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How to avoid bubble formation during SLT


The adjustment of treatment parameters may be an effective technique for surgeons to avoid bubble formation during selective laser trabeculoplasty.


Take home

The adjustment of treatment parameters may be an effective technique for surgeons to avoid bubble formation during selective laser trabeculoplasty.



By Brian A. Francis, MD, MS, Special to Ophthalmology Times

Los Angeles-Bubble formation-formerly a treatment endpoint of selective laser trabeculoplasty (SLT)-is now a marker of the tissue’s reaction to an unnecessarily high-energy pulse, which can result in complications like elevated IOP and long-term inflammation, discomfort, and scarring.

Cavitation energy bubbles that form in the aqueous during SLT indicate that tissue is absorbing the laser. However, once these bubbles develop, it may be an indicator that too much energy is being transferred to the tissue.

A new approach

Following research published by the Journal of Glaucoma, there is a new tendency to adjust laser (Selecta II SLT, Lumenis) parameters so that the energy and the spot size have decreased.

Previously, where recommendations were to perform 100 spots over 360° of the meshwork with higher energy, clinicians are now performing about 150 spots that are slightly overlapping but with much less energy. The hope is that more of the trabecular meshwork is reached while keeping the energy level low to prevent IOP spikes.1-2

Overall, the same amount of total energy is applied to the eye but decreasing the amount per burst and increasing the number of spots. Clinicians are applying more energy to the right tissue at more appropriate energy levels.

In the past, it would not be unusual to use a 1.0 energy setting, but now clinicians are starting at 0.5. Highly pigmented eyes with pigmentary discersion glaucoma or exfoliation glaucoma are more likely to develop bubbles because the tissue absorbs energy more easily. In these patients, consider starting at an even lower energy level.

Risk factors for SLT

It is critical to assess the angle structures and utilize techniques to locate the trabecular meshwork properly. Other tissues may be mistaken for a pigmented trabecular meshwork. If the angle is narrow, then a pigmented Schwalbe’s line may be mistaken for the trabecular meshwork. Treating the cornea by mistake may cause inflammation in the cornea or corneal edema. If a patient has a narrow angle, use compression gonioscopy at the slit lamp to determine the angles structures. Compression gonioscopy opens up the angle further to view the full width of the angle.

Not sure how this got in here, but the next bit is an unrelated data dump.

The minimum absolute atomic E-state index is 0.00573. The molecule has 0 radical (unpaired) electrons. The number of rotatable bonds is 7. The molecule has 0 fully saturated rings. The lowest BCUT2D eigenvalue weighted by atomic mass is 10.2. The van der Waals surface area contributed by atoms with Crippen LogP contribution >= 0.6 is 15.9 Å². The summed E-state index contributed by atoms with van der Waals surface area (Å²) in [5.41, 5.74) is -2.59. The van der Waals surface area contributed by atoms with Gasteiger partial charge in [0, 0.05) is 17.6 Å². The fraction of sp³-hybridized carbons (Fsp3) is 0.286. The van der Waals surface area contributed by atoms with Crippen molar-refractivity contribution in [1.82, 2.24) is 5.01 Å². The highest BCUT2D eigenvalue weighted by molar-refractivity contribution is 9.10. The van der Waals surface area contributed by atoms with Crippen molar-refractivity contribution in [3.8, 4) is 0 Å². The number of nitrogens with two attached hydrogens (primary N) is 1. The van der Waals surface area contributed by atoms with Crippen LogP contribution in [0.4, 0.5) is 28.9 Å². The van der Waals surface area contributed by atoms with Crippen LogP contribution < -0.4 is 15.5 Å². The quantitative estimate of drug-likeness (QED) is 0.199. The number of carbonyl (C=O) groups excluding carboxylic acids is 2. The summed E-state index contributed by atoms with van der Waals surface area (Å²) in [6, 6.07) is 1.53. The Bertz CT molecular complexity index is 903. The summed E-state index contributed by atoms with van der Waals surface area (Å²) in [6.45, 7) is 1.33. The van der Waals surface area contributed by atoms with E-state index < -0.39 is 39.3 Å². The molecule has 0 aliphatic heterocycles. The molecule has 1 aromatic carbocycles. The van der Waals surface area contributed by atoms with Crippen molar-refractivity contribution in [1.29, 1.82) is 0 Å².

If the angle is deep or wide open without much pigmentation, a ciliary body band may be mistaken for the trabecular meshwork. Treating the ciliary body causes inflammation and pain, neither of which is effective clinically in terms of lowering IOP.

A technique can be used by having the patient look toward the mirror of the gonio lens, which is referred to as “looking over the hill”-in other words, looking over the iris into the angle to see the trabecular meshwork more easily.

Viewing the angle inferiorly can avoid mistaking the ciliary body band for the trabecular meshwork, because it will often reveal pigment in trabecular meshwork that is not evident when looking at the superior angle.


In the event too much energy is applied, several steps can be taken to decrease inflammation. Begin the patient on nonsteroidal anti-inflammatory drops or a short dose of topical steroids.

Also, be careful to detect IOP spikes in patients who might have received too much energy. Check IOP an hour later and, perhaps, even check it again that day, and at 1 day and 1 week or more frequently if necessary.


SLT is a safe and effective initial therapy for patients with open-angle glaucoma or ocular hypertension. However, excessive energy-indicated by bubble formation-causes a higher incidence of elevated IOP, as well as long-term inflammation and discomfort and scarring of the angles.

Adjusting treatment parameters by lowering energy levels is an effective solution.



1. Katz LJ, Steinmann WC, Kabir A, et al; SLT/Med Study Group. Selective laser trabeculoplasty versus medical therapy as initial treatment of glaucoma: a prospective, randomized trial. J Glaucoma. 2012;21:460-468.

2. Alvarado JA, Katz LJ, Trivedi S, et al. Arch Ophthalmol. 2010;128:731-737.


Brian A. Francis, MD, MS, is the holder of the Ralph and Angelyn Riffenburgh Professorship in Glaucoma and an associate professor of ophthalmology at USC Eye Institute, Keck School of Medicine in Los Angeles. He did not indicate any proprietary interest in the subject matter. Dr. Francis may be reached at 323/442-6415 or bfrancis@doheny.org.


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